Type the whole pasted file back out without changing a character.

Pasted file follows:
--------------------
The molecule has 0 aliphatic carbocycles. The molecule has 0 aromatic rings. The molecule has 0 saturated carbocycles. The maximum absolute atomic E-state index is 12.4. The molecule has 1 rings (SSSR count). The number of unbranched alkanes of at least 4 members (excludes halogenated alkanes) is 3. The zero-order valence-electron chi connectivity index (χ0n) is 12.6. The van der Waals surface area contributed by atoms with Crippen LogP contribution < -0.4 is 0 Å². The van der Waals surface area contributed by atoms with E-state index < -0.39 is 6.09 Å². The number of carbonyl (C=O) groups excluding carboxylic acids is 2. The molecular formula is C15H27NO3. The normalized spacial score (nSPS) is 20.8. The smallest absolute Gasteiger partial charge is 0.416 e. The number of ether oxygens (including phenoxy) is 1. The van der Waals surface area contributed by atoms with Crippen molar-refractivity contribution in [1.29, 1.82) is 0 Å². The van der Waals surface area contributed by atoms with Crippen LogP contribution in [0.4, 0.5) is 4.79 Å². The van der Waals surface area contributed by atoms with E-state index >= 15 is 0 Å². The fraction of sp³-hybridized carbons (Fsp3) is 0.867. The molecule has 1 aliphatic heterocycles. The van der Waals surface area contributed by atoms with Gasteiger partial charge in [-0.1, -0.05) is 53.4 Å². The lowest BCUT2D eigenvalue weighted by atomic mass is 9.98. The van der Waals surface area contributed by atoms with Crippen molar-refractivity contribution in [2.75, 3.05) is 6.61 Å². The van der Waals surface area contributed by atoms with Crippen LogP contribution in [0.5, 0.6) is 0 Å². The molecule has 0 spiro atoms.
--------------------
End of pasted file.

The molecule has 0 aliphatic carbocycles. The molecule has 0 aromatic rings. The molecule has 0 saturated carbocycles. The maximum absolute atomic E-state index is 12.4. The molecule has 1 rings (SSSR count). The number of unbranched alkanes of at least 4 members (excludes halogenated alkanes) is 3. The zero-order valence-electron chi connectivity index (χ0n) is 12.6. The van der Waals surface area contributed by atoms with Crippen LogP contribution < -0.4 is 0 Å². The van der Waals surface area contributed by atoms with E-state index < -0.39 is 6.09 Å². The number of carbonyl (C=O) groups excluding carboxylic acids is 2. The molecular formula is C15H27NO3. The normalized spacial score (nSPS) is 20.8. The smallest absolute Gasteiger partial charge is 0.416 e. The number of ether oxygens (including phenoxy) is 1. The van der Waals surface area contributed by atoms with Crippen molar-refractivity contribution in [1.29, 1.82) is 0 Å². The van der Waals surface area contributed by atoms with Crippen LogP contribution in [0.4, 0.5) is 4.79 Å². The van der Waals surface area contributed by atoms with E-state index >= 15 is 0 Å². The fraction of sp³-hybridized carbons (Fsp3) is 0.867. The molecule has 1 aliphatic heterocycles. The van der Waals surface area contributed by atoms with Gasteiger partial charge in [-0.1, -0.05) is 53.4 Å². The lowest BCUT2D eigenvalue weighted by atomic mass is 9.98. The van der Waals surface area contributed by atoms with Crippen molar-refractivity contribution in [2.75, 3.05) is 6.61 Å². The van der Waals surface area contributed by atoms with Crippen LogP contribution in [0.5, 0.6) is 0 Å². The molecule has 0 spiro atoms.